Potassium Metaphosphate

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Potassium metaphosphate is an ionic compound and is widely used in seafood flavoring. It is white and colorless, and is slowly soluble in water. As a chelating agent, it is employed to increase the capacity of water to hold particles. In the food industry, it is employed as a fatter emulsifier. It has been studied in mice, rats, and humans, and its potential toxic effects are well documented. A study was conducted at the Food and Drug Research Laboratory, Inc. (FDRRL), which conducted studies on rabbits and monophosphates.

The ionic character of KPO3 is primarily attributed to the existence of polyatomic ions. These ions are formed when more than one atom bonds to a single carbon. Each atom can have a valence electron, or a hydroxyl or oxygen atom. Since KPO3 is a divalent metal, it decomposes into potassium ions and hydrogen. Moreover, the ionic nature of the compound is due to the presence of an electrostatic force of attraction between the two atoms.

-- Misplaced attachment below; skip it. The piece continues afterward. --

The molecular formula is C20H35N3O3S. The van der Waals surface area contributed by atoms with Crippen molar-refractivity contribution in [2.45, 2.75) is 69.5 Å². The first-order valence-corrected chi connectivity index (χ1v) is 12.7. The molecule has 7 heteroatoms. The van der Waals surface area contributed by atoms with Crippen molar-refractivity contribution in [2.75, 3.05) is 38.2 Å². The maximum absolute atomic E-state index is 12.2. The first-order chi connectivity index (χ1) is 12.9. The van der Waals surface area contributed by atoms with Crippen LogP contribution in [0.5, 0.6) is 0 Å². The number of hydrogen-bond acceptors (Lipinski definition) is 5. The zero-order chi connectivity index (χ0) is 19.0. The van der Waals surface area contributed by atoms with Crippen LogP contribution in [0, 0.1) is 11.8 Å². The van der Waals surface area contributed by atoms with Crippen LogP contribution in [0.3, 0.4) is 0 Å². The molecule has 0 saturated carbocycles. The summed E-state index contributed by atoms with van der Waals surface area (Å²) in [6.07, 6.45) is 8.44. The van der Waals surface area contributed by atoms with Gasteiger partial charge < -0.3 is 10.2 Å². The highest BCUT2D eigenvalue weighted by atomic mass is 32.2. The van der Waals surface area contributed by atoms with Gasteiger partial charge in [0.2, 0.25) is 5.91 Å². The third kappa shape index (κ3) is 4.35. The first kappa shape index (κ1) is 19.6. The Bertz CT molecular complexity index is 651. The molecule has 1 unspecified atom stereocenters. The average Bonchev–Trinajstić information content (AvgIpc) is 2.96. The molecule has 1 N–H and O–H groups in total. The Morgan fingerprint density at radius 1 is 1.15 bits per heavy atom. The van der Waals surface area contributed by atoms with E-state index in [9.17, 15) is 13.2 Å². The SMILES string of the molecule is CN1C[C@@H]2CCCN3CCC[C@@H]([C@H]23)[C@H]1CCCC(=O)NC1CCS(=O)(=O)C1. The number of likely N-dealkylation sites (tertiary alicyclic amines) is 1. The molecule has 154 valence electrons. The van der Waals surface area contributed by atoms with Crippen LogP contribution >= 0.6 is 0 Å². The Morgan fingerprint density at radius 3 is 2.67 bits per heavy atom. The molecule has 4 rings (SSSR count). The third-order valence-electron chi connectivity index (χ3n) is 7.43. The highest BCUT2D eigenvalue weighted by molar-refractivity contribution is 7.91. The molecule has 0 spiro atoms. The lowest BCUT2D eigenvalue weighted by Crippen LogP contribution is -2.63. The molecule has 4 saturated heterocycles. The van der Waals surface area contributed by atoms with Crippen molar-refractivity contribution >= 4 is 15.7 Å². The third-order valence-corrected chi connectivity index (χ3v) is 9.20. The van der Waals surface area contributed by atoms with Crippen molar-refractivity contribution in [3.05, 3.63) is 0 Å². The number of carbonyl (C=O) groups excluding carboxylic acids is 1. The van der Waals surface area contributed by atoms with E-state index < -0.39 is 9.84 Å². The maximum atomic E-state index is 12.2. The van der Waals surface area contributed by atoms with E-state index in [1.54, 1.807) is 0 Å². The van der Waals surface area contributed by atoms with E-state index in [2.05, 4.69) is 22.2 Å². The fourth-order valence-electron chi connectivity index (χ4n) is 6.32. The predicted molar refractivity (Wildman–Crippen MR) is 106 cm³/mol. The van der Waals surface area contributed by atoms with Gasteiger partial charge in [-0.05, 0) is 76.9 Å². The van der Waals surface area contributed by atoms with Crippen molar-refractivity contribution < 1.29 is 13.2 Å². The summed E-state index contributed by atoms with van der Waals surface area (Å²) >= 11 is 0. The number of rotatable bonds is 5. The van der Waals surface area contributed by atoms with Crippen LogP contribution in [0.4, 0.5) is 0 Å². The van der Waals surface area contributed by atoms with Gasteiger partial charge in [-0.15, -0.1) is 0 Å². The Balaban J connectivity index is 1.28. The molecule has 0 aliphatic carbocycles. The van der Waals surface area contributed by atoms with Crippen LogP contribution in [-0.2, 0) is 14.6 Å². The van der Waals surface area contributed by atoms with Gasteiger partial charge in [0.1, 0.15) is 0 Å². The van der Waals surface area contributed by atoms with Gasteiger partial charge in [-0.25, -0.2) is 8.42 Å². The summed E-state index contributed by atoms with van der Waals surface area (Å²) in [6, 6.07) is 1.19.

When xWO3-(1-x)KPO3 melts, the surface tension has been observed to decrease non-monotonously with x. This has been measured by ring tensiometry. Additionally, the temperature dependence of the surface tension has been studied and has been fitted to a linear relation. To determine the thermal stability of this solid, the molten xWO3-(1-x)KPO3 mixtures were subjected to differential thermal analysis.

The photoluminescence excitation spectra of this material have been investigated under an 804 nm diode laser excitation. The excitation spectra were obtained by calculating the spectra using Judd-Ofelt formalism.

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